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Sustainable technology transfer

(2011)
Abstract
There are more than eighty international

agreements and many additional programmes

dealing with technology transfer. Moreover,

several international conventions require that

aid programs, both to address acute

emergencies and to assist in the longer-term

building of viable infrastructures, be undertaken

in specific and concrete ways. However,

problems inevitably arise when good intentions

are put to the test, particularly in connection

with rights to the ownership of intellectual

property assets. Some even claim that it is only

when IPRs are respected that sustainable

support can be expected.

To examine the existing... (More)
There are more than eighty international

agreements and many additional programmes

dealing with technology transfer. Moreover,

several international conventions require that

aid programs, both to address acute

emergencies and to assist in the longer-term

building of viable infrastructures, be undertaken

in specific and concrete ways. However,

problems inevitably arise when good intentions

are put to the test, particularly in connection

with rights to the ownership of intellectual

property assets. Some even claim that it is only

when IPRs are respected that sustainable

support can be expected.

To examine the existing status of international

law in this important area – and to offer

recommendations for potential improvements

and solutions – the Faculty of Law of Lund

University hosted a conference in Vietnam in

October 2010 on the subject of sustainable

technology transfer from developed countries

to developing countries. Focusing on the legal

problems which sustainable technology transfer

may give rise to and how they may be

addressed – and with emphasis on health,

environment, energy, and climate change –

this book summarizes the most important

findings of that conference. Twelve penetrating

essays by fourteen distinguished European,

American, and Asian legal scholars address

the questions of what is required to satisfy

existing international obligations and to what

extent developing countries may use flexibilities

in international conventions to advance their

own development.

The essays are concerned with such issues

and topics as the following:

- the major institutions and players in the

formulation and enforcement of rules

affecting technology transfer;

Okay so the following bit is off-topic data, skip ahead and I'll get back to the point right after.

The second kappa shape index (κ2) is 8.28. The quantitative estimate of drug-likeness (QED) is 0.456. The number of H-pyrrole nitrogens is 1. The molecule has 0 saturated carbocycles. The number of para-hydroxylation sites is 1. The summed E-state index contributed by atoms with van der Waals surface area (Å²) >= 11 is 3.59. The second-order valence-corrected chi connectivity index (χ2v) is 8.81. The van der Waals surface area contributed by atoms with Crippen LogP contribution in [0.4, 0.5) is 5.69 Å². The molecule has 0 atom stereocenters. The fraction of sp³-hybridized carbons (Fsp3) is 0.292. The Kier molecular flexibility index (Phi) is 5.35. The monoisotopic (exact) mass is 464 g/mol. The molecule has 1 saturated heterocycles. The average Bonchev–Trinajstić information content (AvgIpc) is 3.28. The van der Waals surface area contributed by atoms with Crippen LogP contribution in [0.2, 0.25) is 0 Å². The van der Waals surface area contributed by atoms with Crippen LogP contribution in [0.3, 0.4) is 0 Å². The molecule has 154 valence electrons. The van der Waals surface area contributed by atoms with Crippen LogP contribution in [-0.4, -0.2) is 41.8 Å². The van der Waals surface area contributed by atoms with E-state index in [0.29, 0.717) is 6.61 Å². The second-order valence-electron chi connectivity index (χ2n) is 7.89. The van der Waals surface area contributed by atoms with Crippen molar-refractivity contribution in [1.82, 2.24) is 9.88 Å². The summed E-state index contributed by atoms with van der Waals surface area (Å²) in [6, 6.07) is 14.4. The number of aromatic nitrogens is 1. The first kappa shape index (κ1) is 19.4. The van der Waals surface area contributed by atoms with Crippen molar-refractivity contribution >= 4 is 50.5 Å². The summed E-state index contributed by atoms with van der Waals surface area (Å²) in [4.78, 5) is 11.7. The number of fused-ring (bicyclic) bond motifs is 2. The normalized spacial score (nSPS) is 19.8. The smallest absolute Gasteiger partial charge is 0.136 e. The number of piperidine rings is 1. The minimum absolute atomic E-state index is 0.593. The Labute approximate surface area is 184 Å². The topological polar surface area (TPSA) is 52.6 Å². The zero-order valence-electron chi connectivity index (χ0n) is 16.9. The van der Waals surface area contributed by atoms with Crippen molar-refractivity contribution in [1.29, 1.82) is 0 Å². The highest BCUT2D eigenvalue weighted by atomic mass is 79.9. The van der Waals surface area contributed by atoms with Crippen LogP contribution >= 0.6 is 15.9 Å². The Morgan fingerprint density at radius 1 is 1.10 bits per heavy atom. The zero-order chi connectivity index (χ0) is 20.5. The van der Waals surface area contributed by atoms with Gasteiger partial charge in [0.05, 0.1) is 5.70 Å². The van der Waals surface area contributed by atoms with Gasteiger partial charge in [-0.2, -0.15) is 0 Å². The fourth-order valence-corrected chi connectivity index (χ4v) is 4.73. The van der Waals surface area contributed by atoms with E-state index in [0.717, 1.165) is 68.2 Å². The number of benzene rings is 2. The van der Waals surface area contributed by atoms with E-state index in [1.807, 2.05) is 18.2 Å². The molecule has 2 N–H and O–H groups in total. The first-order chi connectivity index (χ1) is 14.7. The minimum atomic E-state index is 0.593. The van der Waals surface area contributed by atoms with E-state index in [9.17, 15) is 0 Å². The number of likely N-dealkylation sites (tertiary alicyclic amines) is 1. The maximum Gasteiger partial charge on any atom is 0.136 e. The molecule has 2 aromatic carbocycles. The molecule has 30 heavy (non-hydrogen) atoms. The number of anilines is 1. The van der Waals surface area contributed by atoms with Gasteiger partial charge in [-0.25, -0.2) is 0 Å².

- the real-world value of legislative

enactments in the area;

- a factual account of actual technology

transfers;

- to what extent competition rules offer

developing countries a way to escape

the more severe consequences of

undertakings they have accepted;

- the impact of compulsory licensing;

- the potential effect of the Anti-Counterfei

ting Trade Agreement of 2010 (ACTA); and

- specific conditions pertaining to conser

vation of biodiversity, climate change

and energy.

Included are thorough analyses of the obligations

and flexibilities expressed in numerous

international conventions – including the TRIPS

Agreement, the Convention on Biological

Diversity, and the UN Framework Convention on

Climate Change – as well as how these

obligations and flexibilities function in practice.

The book concludes with a view from a

developing country perspective and forwardlooking

statements issuing from a heightened

awareness of the role that technology transfer

might play, if properly deployed, in the

development of the disadvantaged countries of

the world.

Although few will argue with the Millennium

Development Declaration’s affirmation that those

who benefit least deserve help from those who

benefit most, disagreement continues over crucial

details such as how technology transfer should

take place and the role of the law in facilitating it. (Less)
Please use this url to cite or link to this publication:
organization
publishing date
type
Book/Report
publication status
published
subject
keywords
ACTA, compulsory licensing, competition rules, climate change, energy, environment, health, intellectual property, international agreements aid programs, technology transfer, developing countries, biodiversity, TRIPS, Convention on biological diversity, UN, Framework Convention on climate change, private international law, internationell privaträtt
editor
Lidgard, Hans Henrik LU
pages
362 pages
publisher
Kluwer
external identifiers
  • Scopus:82155195547
language